Upon Further Review: Seahawks-Cardinals
By Brady Henderson
I hope you all enjoyed reading these as much as I enjoyed writing them. I originally intended to do one after each Seahawks game. However, issues with recording some of the games (such as forgetting to do so) complicated that plan. I’ll stay on top of it next season.
For now, here’s this season’s final installment of Upon Further Review:
Obomanu, Jackson couldn’t connect: Two deep passes from Tarvaris Jackson to Ben Obomanu in the first quarter likely would have resulted in touchdowns had they been completed, but one went off Obomanu’s fingertips and the other was barely overthrown.
In the second quarter, cornerback Michael Adams was flagged for illegal contact when he grabbed Obomanu, who had blown by him on a double move. The pass in the end zone was slightly underthrown, allowing Adams to recover and break up the pass. Obomanu couldn’t haul in a third-and-eight pass in the fourth quarter, only getting one hand on the ball.
Ricardo Lockette’s juggling catch resulted in a 61-yard score that tied the game in the fourth quarter. (AP)
Lockette looks like more than just a sprinter: We know rookie receiver Ricardo Lockette is fast — he was clocked at 4.27 in the 40-yard dash. But he has two career games under his belt, so aside from that obvious observation it may be a little premature to be making any definitive statements about his game.
That said, he’s made two impressive plays in those games that suggest he’s more than simply a track star in football pads. The latest was a juggling, 61-yard touchdown catch he made in the fourth quarter in which he displayed the impressive hand-eye coordination that coach Pete Carroll has raved about.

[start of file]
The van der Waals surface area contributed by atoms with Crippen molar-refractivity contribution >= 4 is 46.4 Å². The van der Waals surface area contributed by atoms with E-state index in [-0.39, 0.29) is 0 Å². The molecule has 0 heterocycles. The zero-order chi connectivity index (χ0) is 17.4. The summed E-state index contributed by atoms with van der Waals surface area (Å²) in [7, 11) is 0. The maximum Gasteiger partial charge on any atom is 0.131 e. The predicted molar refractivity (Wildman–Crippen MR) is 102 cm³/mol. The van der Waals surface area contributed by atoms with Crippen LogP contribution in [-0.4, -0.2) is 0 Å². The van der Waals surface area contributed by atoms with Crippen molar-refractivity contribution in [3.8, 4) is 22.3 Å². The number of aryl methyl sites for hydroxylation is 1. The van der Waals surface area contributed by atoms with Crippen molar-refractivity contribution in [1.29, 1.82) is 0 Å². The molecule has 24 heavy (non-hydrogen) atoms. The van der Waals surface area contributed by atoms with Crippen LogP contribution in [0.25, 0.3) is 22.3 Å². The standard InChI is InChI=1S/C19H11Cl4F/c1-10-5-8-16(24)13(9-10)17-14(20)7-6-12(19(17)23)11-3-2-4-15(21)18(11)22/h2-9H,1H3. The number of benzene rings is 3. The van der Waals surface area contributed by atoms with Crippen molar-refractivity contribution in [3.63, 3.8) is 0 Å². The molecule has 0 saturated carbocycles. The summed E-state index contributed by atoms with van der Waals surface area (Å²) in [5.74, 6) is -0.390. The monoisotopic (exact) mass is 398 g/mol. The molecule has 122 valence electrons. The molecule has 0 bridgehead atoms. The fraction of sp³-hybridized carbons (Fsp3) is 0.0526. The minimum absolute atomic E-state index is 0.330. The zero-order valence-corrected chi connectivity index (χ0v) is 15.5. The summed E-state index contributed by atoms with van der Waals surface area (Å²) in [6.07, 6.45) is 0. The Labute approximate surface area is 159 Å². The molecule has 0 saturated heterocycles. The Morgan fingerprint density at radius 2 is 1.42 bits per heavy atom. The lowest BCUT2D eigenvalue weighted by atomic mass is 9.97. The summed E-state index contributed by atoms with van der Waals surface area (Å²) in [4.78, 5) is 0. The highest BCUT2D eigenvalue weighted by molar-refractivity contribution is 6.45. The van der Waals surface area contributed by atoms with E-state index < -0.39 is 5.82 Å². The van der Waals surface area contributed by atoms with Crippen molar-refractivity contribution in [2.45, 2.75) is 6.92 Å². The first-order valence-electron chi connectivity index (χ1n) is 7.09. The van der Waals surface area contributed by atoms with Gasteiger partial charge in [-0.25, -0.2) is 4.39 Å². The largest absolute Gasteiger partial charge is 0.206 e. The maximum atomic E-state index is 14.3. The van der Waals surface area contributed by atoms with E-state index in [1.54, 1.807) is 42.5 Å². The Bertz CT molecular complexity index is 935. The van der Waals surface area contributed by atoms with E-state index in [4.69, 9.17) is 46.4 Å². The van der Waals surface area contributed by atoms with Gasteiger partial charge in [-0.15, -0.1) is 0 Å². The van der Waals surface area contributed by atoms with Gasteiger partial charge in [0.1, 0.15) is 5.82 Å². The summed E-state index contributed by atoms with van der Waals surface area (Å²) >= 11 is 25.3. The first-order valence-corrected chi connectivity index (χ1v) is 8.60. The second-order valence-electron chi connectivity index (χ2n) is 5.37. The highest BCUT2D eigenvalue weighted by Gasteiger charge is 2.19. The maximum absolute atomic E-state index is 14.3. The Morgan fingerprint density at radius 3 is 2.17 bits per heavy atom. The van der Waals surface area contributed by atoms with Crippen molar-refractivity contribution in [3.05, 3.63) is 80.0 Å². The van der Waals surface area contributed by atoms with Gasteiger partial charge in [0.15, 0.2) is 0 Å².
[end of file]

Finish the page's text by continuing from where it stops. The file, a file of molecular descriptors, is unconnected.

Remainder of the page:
Lockette tracked Jackson’s pass in the air while running step-for-step with cornerback Marshay Green deep down the left side of the field. He created separation with a nudge that was subtle enough not to get called, then reached out with one hand and tipped the ball up before pinning it against his pads with the same hand and securing it with the other.
A week earlier, in his NFL debut, Lockette hauled in a 44-yard reception despite tight coverage from Pro Bowl cornerback Carlos Rogers.
The one-man wrecking crew: Brandon Browner doesn’t shy away from contact in pass coverage, and apparently not on special teams, either. In a series of moves that was downright comical, Browner took out three Cardinals during a second-quarter punt return.
First, he got away with a blatant push in the back that forced gunner Michael Adams to the ground. He then undercut another Cardinal, Sean Considine, who had leapt over Adams, sending Considine’s feet flying over his head. Browner’s momentum carried him right into Sam Acho, whom Browner knocked down for good measure as Leon Washington signaled for a fair catch.
No wonder Lynch was ticked off: Carroll said after the game and again Monday that Cardinals defenders were doing some “extra stuff” to Marshawn Lynch in piles. I noticed a few such plays.
One came in the first quarter after Lynch dragged a pile of defenders for several seconds. Darnell Dockett, one of two Cardinals to finally bring Lynch down, put his knee into his facemask while getting up. During the end of a tackle in the second quarter, Adrian Wilson pulled Lynch’s helmet off and pushed it away from the pile. Lynch was visibly miffed while talking with Carroll on the sideline following that play.
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